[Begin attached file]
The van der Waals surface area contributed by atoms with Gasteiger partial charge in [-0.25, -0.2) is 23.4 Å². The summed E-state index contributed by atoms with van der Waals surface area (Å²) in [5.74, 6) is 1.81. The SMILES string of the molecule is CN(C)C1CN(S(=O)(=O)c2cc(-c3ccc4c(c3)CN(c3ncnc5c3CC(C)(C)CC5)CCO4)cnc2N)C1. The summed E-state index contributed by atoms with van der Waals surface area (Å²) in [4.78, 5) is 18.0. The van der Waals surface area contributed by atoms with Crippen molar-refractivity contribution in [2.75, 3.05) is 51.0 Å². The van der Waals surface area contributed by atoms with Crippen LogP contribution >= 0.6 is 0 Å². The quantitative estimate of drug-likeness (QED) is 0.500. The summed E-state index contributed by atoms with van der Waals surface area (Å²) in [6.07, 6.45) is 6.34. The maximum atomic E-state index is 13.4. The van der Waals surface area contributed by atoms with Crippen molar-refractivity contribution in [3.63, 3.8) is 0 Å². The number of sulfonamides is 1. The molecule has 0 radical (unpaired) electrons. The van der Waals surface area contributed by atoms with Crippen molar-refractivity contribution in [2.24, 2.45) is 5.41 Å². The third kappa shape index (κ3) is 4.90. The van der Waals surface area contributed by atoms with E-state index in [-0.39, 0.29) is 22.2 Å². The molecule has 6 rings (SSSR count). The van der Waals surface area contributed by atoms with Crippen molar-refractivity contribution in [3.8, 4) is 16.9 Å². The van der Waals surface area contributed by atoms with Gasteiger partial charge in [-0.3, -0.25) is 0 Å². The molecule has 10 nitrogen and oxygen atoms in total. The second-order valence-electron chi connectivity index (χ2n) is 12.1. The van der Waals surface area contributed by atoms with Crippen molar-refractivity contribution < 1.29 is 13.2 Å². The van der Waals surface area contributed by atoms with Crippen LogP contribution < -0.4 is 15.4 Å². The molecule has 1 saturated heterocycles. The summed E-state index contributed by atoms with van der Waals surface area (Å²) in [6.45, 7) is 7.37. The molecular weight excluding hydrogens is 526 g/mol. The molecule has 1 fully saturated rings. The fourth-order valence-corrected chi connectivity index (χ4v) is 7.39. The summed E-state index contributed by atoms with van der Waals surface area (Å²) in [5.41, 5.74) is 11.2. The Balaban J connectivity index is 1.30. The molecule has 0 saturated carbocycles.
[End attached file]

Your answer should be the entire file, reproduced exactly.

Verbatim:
The van der Waals surface area contributed by atoms with Gasteiger partial charge in [-0.25, -0.2) is 23.4 Å². The summed E-state index contributed by atoms with van der Waals surface area (Å²) in [5.74, 6) is 1.81. The SMILES string of the molecule is CN(C)C1CN(S(=O)(=O)c2cc(-c3ccc4c(c3)CN(c3ncnc5c3CC(C)(C)CC5)CCO4)cnc2N)C1. The summed E-state index contributed by atoms with van der Waals surface area (Å²) in [4.78, 5) is 18.0. The van der Waals surface area contributed by atoms with Crippen molar-refractivity contribution in [2.75, 3.05) is 51.0 Å². The van der Waals surface area contributed by atoms with Crippen LogP contribution >= 0.6 is 0 Å². The quantitative estimate of drug-likeness (QED) is 0.500. The summed E-state index contributed by atoms with van der Waals surface area (Å²) in [6.07, 6.45) is 6.34. The maximum atomic E-state index is 13.4. The van der Waals surface area contributed by atoms with Crippen molar-refractivity contribution in [3.63, 3.8) is 0 Å². The number of sulfonamides is 1. The molecule has 0 radical (unpaired) electrons. The van der Waals surface area contributed by atoms with Crippen molar-refractivity contribution in [2.24, 2.45) is 5.41 Å². The third kappa shape index (κ3) is 4.90. The van der Waals surface area contributed by atoms with E-state index in [-0.39, 0.29) is 22.2 Å². The molecule has 6 rings (SSSR count). The van der Waals surface area contributed by atoms with Crippen molar-refractivity contribution in [3.8, 4) is 16.9 Å². The van der Waals surface area contributed by atoms with Gasteiger partial charge in [-0.3, -0.25) is 0 Å². The molecule has 10 nitrogen and oxygen atoms in total. The second-order valence-electron chi connectivity index (χ2n) is 12.1. The van der Waals surface area contributed by atoms with Crippen molar-refractivity contribution < 1.29 is 13.2 Å². The van der Waals surface area contributed by atoms with Crippen LogP contribution < -0.4 is 15.4 Å². The molecule has 1 saturated heterocycles. The summed E-state index contributed by atoms with van der Waals surface area (Å²) in [6.45, 7) is 7.37. The molecular weight excluding hydrogens is 526 g/mol. The molecule has 1 fully saturated rings. The fourth-order valence-corrected chi connectivity index (χ4v) is 7.39. The summed E-state index contributed by atoms with van der Waals surface area (Å²) in [5.41, 5.74) is 11.2. The Balaban J connectivity index is 1.30. The molecule has 0 saturated carbocycles.